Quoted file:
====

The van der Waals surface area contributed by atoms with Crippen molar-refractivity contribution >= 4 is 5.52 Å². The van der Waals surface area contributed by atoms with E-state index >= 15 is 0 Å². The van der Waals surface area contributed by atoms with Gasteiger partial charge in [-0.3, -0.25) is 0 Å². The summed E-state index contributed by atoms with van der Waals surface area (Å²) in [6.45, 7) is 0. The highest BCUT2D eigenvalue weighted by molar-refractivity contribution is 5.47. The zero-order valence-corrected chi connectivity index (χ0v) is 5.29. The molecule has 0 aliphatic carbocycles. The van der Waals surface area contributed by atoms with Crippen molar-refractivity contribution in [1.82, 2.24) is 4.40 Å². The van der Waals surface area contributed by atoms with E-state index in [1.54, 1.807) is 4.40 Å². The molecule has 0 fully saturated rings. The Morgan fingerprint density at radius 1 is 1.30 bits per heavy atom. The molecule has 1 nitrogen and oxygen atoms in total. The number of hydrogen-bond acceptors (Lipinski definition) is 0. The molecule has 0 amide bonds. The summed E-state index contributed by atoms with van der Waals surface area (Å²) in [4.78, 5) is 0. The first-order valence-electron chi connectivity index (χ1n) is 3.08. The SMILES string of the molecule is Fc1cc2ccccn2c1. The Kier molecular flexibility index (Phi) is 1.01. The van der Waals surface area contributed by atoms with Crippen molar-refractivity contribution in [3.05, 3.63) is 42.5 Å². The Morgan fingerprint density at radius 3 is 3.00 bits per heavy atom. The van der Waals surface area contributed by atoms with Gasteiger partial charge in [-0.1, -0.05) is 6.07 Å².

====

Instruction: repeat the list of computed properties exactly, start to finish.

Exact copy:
The van der Waals surface area contributed by atoms with Crippen molar-refractivity contribution >= 4 is 5.52 Å². The van der Waals surface area contributed by atoms with E-state index >= 15 is 0 Å². The van der Waals surface area contributed by atoms with Gasteiger partial charge in [-0.3, -0.25) is 0 Å². The summed E-state index contributed by atoms with van der Waals surface area (Å²) in [6.45, 7) is 0. The highest BCUT2D eigenvalue weighted by molar-refractivity contribution is 5.47. The zero-order valence-corrected chi connectivity index (χ0v) is 5.29. The molecule has 0 aliphatic carbocycles. The van der Waals surface area contributed by atoms with Crippen molar-refractivity contribution in [1.82, 2.24) is 4.40 Å². The van der Waals surface area contributed by atoms with E-state index in [1.54, 1.807) is 4.40 Å². The molecule has 0 fully saturated rings. The Morgan fingerprint density at radius 1 is 1.30 bits per heavy atom. The molecule has 1 nitrogen and oxygen atoms in total. The number of hydrogen-bond acceptors (Lipinski definition) is 0. The molecule has 0 amide bonds. The summed E-state index contributed by atoms with van der Waals surface area (Å²) in [4.78, 5) is 0. The first-order valence-electron chi connectivity index (χ1n) is 3.08. The SMILES string of the molecule is Fc1cc2ccccn2c1. The Kier molecular flexibility index (Phi) is 1.01. The van der Waals surface area contributed by atoms with Crippen molar-refractivity contribution in [3.05, 3.63) is 42.5 Å². The Morgan fingerprint density at radius 3 is 3.00 bits per heavy atom. The van der Waals surface area contributed by atoms with Gasteiger partial charge in [-0.1, -0.05) is 6.07 Å².